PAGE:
Carlos Museum plans events to mark end of Indigo Prayers exhibit, launch of Praise House ProjectLocal Atlanta artist Charmaine Minniefield poses with works from "Indigo Prayers: A Creation," a series of paintings inspired by her search for her grandmother’s ancestral lines in Gambia, West Africa currently on exhibition at the Michael C. Carlos Museum through September 11, 2022. Photo by Dean Hesse.
Atlanta, GA — Carlos Museum will mark the end of the Indigo Prayers exhibit on Aug. 28 and will also celebrate the launch of the Praise House Project at Emory.
“The exhibition Indigo Prayers: A Creation Story at Emory University’s Michael C. Carlos Museum, is presented in conjunction with Atlanta artist Charmaine Minniefield’s ongoing Praise House Project, in which she recreates the small, single- room structures used for gathering and worship,” a press release for the event says. “The project grew out of the artist’s research on the Ring Shout, a full-body, rhythmic movement and prayer, whose West African origins predate enslavement.
“The Carlos exhibition features seven large-scale paintings, which Charmaine created during a 14-month residency in the Gambia, West Africa during the pandemic, executed in indigo, mahogany bark, and crushed oyster shell. For Minniefield, the paintings—self-portraits of the artist dancing the Ring Shout— function as totems that reassert Black identity and resilience.
“On Sunday, August 28, a series of public events will take place to celebrate the closing of the exhibition and the launch of the Praise House Project at Emory.”
Minniefield was inspired to create “Indigo Prayers” by her time in the Gambia, West Africa, searching for her grandmother’s ancestral lines.
Minniefield traveled to the Gambia in January 2020 and ended up staying for 14 months during a quarantine period of the COVID-19 pandemic. She used her time as an artist in residence to research her origins on a deeper level.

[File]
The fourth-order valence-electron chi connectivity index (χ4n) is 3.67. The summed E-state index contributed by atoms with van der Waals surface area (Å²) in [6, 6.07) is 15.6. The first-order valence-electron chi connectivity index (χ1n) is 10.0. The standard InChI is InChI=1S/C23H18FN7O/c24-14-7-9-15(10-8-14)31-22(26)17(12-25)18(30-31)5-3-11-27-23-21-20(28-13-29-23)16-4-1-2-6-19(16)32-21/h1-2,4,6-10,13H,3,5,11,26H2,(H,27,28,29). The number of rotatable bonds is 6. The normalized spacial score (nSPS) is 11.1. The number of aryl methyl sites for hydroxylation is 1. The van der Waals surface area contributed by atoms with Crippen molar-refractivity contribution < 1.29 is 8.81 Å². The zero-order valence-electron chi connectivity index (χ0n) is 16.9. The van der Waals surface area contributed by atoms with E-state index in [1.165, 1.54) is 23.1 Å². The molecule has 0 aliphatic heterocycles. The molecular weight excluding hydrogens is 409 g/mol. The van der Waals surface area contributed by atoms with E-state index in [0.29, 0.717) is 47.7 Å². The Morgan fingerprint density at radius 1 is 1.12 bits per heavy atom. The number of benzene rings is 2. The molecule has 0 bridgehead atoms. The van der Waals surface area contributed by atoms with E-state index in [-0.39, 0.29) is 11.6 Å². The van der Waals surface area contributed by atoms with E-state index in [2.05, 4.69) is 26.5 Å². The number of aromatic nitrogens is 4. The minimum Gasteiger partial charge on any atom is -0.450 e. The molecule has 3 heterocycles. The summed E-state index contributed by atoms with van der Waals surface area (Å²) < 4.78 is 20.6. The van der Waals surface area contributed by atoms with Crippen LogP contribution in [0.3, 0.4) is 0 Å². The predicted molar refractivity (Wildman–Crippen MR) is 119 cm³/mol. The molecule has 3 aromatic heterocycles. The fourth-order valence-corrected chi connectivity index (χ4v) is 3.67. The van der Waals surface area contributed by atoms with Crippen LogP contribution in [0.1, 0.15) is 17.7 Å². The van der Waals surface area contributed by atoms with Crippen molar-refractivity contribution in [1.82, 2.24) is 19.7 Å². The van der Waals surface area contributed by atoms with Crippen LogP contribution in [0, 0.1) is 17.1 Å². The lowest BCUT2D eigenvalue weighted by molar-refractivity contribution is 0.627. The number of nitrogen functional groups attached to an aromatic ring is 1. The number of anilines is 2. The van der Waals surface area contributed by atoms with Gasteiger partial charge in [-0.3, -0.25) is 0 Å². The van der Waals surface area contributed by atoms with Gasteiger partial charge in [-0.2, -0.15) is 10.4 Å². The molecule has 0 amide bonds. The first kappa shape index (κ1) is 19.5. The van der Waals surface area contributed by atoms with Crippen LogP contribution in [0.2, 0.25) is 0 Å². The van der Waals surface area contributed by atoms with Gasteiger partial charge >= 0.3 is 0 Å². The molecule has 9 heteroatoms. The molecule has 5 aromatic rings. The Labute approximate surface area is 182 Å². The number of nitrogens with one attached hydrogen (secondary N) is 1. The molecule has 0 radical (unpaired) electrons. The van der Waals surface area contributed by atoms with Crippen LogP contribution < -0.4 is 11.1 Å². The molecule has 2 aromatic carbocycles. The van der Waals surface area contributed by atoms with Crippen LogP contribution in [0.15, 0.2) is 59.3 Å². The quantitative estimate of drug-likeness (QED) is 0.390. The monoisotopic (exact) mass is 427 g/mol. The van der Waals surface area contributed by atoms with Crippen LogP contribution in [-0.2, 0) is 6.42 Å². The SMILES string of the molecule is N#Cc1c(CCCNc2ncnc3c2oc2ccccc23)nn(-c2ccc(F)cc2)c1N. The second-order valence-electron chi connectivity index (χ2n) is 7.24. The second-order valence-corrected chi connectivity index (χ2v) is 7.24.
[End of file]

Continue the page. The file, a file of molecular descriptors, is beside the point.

Conversation and Dance Performance
At 1:30 p.m. in Emory’s Cannon Chapel, join Indigo Prayers artist Charmaine Minniefield, Dr. Julie B. Johnson, chair of the Dance Department at Spelman College, and Tamara Williams, associate professor of dance at the University of North Carolina, Charlotte, for a conversation about movement as medicine, embodied memory, and the Ring Shout as resistance.
The conversation will be followed by a performance of the Geechee Gullah Ring Shouters from Darien, Georgia, led by seventh-generation shouter Griffin Lotson. The ten-member group has been performing professionally since 1980, educating and entertaining audiences around the United States with the Ring Shout, a compelling fusion of counterclockwise dance movement, call-and-response singing, and percussion. The program is free and open to the public and is co-sponsored by the Emory Office of Spiritual and Religious Life and the Program in Dance and Movement Studies.
At 4:30 p.m. in Ackerman Hall at the Carlos Museum, join artist activist Charmaine Minniefield for a contemporary take on the traditional gathering, with Chef Cleophus Hethington, a James Beard finalist for “Best Emerging Chef,” renowned in Atlanta for his Ębí Chop Bar pop-ups and his work at Lazy Betty. Feasting was a part of Praise House gatherings across the South. Break bread in honor of those who have come before as Minniefield shares her vision for the Praise House Project over the next two years, culminating with a Praise House on the Emory campus in 2024. Fee: $60 for Carlos Museum members; $85 for non- members. Space is limited and registration is required for this event. Visit HERE to register. Special thanks to Stephen Satterfield and Whetstone Media for assistance in organizing this event.
The Michael C. Carlos Museum is open Tuesday through Friday, 10 a.m. – 4 p.m.; Saturday: 10 a.m. – 5 p.m.; Sunday: noon – 5 p.m. For more information, visit carlos.emory.edu/visit, call 404.727.4282, or follow @CarlosMuseum on social media.
Reporter Zoe Seiler contributed to this story.
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